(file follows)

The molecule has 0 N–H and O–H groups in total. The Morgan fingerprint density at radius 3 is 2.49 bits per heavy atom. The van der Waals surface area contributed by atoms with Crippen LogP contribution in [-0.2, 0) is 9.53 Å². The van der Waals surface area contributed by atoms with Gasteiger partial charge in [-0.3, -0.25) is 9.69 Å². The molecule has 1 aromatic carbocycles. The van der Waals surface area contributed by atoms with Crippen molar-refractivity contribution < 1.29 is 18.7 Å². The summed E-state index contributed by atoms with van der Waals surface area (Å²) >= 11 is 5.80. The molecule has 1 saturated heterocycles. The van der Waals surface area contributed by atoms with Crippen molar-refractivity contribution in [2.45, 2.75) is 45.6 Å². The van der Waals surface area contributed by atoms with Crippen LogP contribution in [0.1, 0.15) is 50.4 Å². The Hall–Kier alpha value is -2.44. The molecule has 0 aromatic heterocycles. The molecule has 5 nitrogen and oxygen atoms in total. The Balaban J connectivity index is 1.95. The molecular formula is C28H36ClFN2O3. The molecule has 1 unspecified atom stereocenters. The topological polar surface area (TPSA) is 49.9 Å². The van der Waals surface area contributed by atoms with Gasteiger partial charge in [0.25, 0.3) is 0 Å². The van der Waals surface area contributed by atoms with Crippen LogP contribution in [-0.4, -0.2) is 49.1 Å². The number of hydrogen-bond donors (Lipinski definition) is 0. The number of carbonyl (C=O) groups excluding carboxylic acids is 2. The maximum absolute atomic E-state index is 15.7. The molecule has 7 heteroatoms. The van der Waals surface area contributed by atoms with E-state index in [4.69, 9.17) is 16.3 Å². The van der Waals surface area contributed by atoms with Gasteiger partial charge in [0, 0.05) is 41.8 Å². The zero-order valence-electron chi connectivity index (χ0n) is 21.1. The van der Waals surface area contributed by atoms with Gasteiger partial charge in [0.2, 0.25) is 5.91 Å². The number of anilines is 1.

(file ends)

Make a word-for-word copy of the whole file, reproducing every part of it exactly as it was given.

The molecule has 0 N–H and O–H groups in total. The Morgan fingerprint density at radius 3 is 2.49 bits per heavy atom. The van der Waals surface area contributed by atoms with Crippen LogP contribution in [-0.2, 0) is 9.53 Å². The van der Waals surface area contributed by atoms with Gasteiger partial charge in [-0.3, -0.25) is 9.69 Å². The molecule has 1 aromatic carbocycles. The van der Waals surface area contributed by atoms with Crippen molar-refractivity contribution < 1.29 is 18.7 Å². The summed E-state index contributed by atoms with van der Waals surface area (Å²) >= 11 is 5.80. The molecule has 1 saturated heterocycles. The van der Waals surface area contributed by atoms with Crippen molar-refractivity contribution in [2.45, 2.75) is 45.6 Å². The van der Waals surface area contributed by atoms with Crippen LogP contribution in [0.1, 0.15) is 50.4 Å². The Hall–Kier alpha value is -2.44. The molecule has 0 aromatic heterocycles. The molecule has 5 nitrogen and oxygen atoms in total. The Balaban J connectivity index is 1.95. The molecular formula is C28H36ClFN2O3. The molecule has 1 unspecified atom stereocenters. The topological polar surface area (TPSA) is 49.9 Å². The van der Waals surface area contributed by atoms with Gasteiger partial charge in [0.25, 0.3) is 0 Å². The van der Waals surface area contributed by atoms with Crippen LogP contribution in [-0.4, -0.2) is 49.1 Å². The number of hydrogen-bond donors (Lipinski definition) is 0. The number of carbonyl (C=O) groups excluding carboxylic acids is 2. The maximum absolute atomic E-state index is 15.7. The molecule has 7 heteroatoms. The van der Waals surface area contributed by atoms with E-state index in [4.69, 9.17) is 16.3 Å². The van der Waals surface area contributed by atoms with Gasteiger partial charge in [0, 0.05) is 41.8 Å². The zero-order valence-electron chi connectivity index (χ0n) is 21.1. The van der Waals surface area contributed by atoms with Gasteiger partial charge in [0.2, 0.25) is 5.91 Å². The number of anilines is 1.